The EU Justice Commission, which sounds like a comic book alliance of European super heroes but isn't, is calling Apple out over its marketing.
EU Justice Commissioner Viviane Reding has penned a stiff missive to member countries to ask them to check whether Apple retailers failed to let buyers know about the right to a minimum 2-year warranty for products such as the iPhone and iPad under EU law.
For years Apple and the EU have been battling it out because Cupertino really does not want its products to last longer than a year.
EU law says that if an iPhone or iPad breaks after 18 months, then Apple will have to fix or replace it. Apple resisted this move but finally agreed.
Now it seems that Apple got around the problem of a two year guarantee by not telling its users.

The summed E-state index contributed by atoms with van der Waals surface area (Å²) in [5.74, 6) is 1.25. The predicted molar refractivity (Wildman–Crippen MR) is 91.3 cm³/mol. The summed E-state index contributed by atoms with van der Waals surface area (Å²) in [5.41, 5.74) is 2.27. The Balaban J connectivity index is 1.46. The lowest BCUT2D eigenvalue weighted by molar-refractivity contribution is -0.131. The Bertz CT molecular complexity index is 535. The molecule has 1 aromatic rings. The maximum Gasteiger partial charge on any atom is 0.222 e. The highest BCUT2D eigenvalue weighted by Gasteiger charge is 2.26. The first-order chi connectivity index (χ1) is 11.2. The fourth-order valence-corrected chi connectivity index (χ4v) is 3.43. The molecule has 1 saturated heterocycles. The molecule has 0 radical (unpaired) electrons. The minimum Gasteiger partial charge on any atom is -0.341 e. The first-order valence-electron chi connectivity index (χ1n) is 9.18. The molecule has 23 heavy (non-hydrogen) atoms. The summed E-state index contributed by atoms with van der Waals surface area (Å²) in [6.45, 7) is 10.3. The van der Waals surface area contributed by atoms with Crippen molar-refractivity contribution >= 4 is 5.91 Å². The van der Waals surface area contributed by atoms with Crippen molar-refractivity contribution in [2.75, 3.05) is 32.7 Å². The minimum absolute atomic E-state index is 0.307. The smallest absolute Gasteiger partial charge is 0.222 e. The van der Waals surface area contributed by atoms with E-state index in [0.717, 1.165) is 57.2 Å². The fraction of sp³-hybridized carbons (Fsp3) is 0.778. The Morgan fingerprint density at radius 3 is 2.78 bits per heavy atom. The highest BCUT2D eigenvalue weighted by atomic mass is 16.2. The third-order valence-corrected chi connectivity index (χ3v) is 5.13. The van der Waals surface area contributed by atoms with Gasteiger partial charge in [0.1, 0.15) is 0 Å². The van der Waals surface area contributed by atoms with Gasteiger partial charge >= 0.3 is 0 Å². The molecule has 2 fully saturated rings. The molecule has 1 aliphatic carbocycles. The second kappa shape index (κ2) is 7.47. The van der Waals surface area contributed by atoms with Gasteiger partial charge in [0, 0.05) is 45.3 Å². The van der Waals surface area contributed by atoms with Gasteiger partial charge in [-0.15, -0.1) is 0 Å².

In a letter obtained by Bloomberg, Reding was furious that Apple seemed to believe it could market its way out of consumer law.
She said that Apple was prominently advertising that its products come with a one-year manufacturer warranty but failed to clearly indicate the consumers' automatic and free-of-cost entitlement to a minimum two-year guarantee under EU law.
She said that this was an unacceptable marketing practice.
Apple has its warranty obligations on its website which can be found here and it does honour it. It just does not tell consumers that the law exists and almost disguises it.
Some would argue that it is the consumer's responsibility to know the law, but Reding said that it was also down to the merchant.
This is not the first time that Apple has fallen foul of EU law.
Last year Apple was found to be in breach of European Law by an Italian regulator, Apple appealed and still lost and had to pay $1.2 million.